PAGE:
Prayer:  Father, fill me with love for Jesus. May I always speak from the abundance of that love (Lk 6:45).

Promise:  “No one who comes will I ever reject.” —Jn 6:37

Praise:  St. Catherine was the 23rd child in her family. The Lord had special plans for her. She greatly influenced public affairs and had a profound impact on the papacy in her time.


Memorial of St. Catherine of Siena, virgin and doctor


April 29, 2019 (Readings on USCCB website)


O God, who set Saint Catherine of Siena on fire with divine love in her contemplation of the Lord’s Passion and her service or your Church, grant, through her intercession, that your people, participating in the mystery of Christ, may ever exult in the revelation of his glory. Who lives and reigns with you in the unity of the Holy Spirit, on God, for ever and ever.


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Old Calendar: St. Peter of Verona, martyr; St. Hugh of Cluny (Hist) ; Other Titles: St. Catharine of Siena

Catherine Benincasa, born in Siena at a date that remains uncertain, was favored with visions from the age of seven. Becoming a tertiary of the Dominican Order, she acquired great influence by her life of prayer and extraordinary mortifications as well as by the spread of her spiritual writings. Her continual appeals for civil peace and reform of the Church make her one of the leading figures of the fourteenth century. Worn out by her mortifications and negotiations she died in Rome on April 29, 1380.

According to the 1962 Missal of St. John XXIII the Extraordinary Form of the Roman Rite, St. Catherine’s feast is celebrated on April 30 and today is the feast of St. Peter of Verona. He was born about 1205 at Verona. His parents were Manichaeans, but he was converted and entered the Order of Preachers with the ambition not only of preaching the faith but of giving his life for it. He had his wish, for in the course of his apostolic work he was assassinated by the Manichaeans on the road from Como to Milan in 1252.

Historically today is the feast of St. Hugh of Cluny, a prince related to the sovereign house of the dukes of Burgundy. He was an adviser to nine popes.


St. Catherine of Siena
Catherine, the youngest of twenty-five children, was born in Siena on March 25, 1347. During her youth she had to contend with great difficulties on the part of her parents. They were planning marriage for their favorite daughter; but Catherine, who at the age of seven had already taken a vow of virginity, refused. To break her resistance, her beautiful golden brown tresses were shorn to the very skin and she was forced to do the most menial tasks. Undone by her patience, mother and father finally relented and their child entered the Third Order of St. Dominic.

Unbelievable were her austerities, her miracles, her ecstasies. The reputation of her sanctity soon spread abroad; thousands came to see her, to be converted by her. The priests associated with her, having received extraordinary faculties of absolution, were unable to accommodate the crowds of penitents. She was a helper and a consoler in every need. As time went on, her influence reached out to secular and ecclesiastical matters. She made peace between worldly princes. The heads of Church and State bowed to her words. She weaned Italy away from an anti-pope, and made cardinals and princes promise allegiance to the rightful pontiff. She journeyed to Avignon and persuaded Pope Gregory XI to return to Rome. Even though she barely reached the age of thirty-three her accomplishments place her among the great women of the Middle Ages. The virgin Catherine was espoused to Christ by a precious nuptial ring which, although visible only to her, always remained on her finger.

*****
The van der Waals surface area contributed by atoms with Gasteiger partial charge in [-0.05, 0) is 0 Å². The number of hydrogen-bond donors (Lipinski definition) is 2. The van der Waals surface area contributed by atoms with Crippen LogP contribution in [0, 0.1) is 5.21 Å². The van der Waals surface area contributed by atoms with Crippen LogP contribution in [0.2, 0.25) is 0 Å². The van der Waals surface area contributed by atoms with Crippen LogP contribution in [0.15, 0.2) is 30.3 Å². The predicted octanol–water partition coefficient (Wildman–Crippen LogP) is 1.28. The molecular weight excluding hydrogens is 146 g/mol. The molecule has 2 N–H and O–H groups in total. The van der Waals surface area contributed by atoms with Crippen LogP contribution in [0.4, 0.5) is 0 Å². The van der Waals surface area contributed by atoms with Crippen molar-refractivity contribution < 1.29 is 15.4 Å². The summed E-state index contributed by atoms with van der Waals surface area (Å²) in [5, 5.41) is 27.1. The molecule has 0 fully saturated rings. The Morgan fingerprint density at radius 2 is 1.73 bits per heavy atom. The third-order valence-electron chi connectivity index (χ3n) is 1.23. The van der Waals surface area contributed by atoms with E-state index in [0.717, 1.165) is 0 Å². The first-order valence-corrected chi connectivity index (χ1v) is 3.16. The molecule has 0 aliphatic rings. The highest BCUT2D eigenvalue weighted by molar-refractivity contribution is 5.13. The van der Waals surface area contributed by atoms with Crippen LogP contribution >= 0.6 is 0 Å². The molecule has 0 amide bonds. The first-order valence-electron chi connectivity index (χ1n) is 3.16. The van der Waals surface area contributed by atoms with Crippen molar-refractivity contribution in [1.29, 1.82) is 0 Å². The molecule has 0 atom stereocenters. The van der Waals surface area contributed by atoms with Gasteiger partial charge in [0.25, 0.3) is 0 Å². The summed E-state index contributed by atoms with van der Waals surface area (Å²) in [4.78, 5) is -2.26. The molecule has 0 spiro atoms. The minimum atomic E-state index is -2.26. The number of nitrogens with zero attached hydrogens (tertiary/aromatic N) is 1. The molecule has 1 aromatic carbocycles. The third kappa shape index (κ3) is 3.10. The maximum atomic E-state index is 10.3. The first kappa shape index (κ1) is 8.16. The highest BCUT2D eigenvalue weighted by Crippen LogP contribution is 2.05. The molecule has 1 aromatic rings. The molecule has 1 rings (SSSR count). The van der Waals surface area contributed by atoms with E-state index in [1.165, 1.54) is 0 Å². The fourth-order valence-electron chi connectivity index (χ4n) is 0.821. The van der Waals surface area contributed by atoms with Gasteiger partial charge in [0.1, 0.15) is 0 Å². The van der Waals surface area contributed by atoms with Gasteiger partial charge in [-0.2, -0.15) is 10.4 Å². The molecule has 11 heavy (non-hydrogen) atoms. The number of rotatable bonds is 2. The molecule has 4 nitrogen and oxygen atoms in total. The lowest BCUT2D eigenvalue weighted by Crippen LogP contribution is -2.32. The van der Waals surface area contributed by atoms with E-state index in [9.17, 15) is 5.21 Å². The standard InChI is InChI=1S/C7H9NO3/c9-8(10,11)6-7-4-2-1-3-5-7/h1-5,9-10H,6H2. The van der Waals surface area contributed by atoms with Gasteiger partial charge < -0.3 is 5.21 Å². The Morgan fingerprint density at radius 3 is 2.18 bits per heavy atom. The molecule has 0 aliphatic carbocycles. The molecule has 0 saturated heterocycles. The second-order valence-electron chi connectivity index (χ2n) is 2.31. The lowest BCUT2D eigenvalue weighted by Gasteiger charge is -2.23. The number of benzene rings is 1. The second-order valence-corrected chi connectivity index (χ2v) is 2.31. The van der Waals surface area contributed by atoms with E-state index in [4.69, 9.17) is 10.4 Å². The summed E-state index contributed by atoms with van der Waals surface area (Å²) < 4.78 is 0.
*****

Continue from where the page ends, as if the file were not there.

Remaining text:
Excerpted from The Church’s Year of Grace, Pius Parsch

Patron: Against fire; bodily ills; Europe; fire prevention; firefighters; illness; Italy; miscarriages; nurses; nursing services; people ridiculed for their piety; sexual temptation; sick people; sickness; Siena, Italy; temptations.

Symbols: Cross; heart; lily; ring; stigmata.

Things to Do:

St. Peter of Verona
Peter entered the Dominican Order in 1221, the year when St. Dominic died. He was a zealous preacher, and as Inquisitor converted many heretics. While attending school at the age of seventeen, he was asked by his uncle, a heretic, what he was learning. Candidly the boy replied, “The Apostles’ Creed.” Neither threats nor honeyed words from father and uncle were able to shake the boy’s steadfast faith. Years later, when death was near, he once more recited the Apostles’ Creed that he prayed so courageously in his youth. The mortal stab soon fell, and he received the martyr’s crown.

Excerpted from The Church’s Year of Grace, Pius Parsch

Patron: Inquisitors.

Symbol: Dominican with a large knife in or splitting his head; holding a knife; man with a knife in his head and a sword in his breast.

Things to Do:

  • As he lay dying, it is said, Peter wrote the word Credo on the ground with his own blood. To us also may the Creed be a source of blessing in life and in death! To that end we might occasionally meditate on one or another of its articles. Devoutly, reverently the words should pass our lips, especially at Mass. Remember that martyrs’ blood has flowed for all its phrases.
  • Read more about St. Peter of Verona.

St. Hugh of Cluny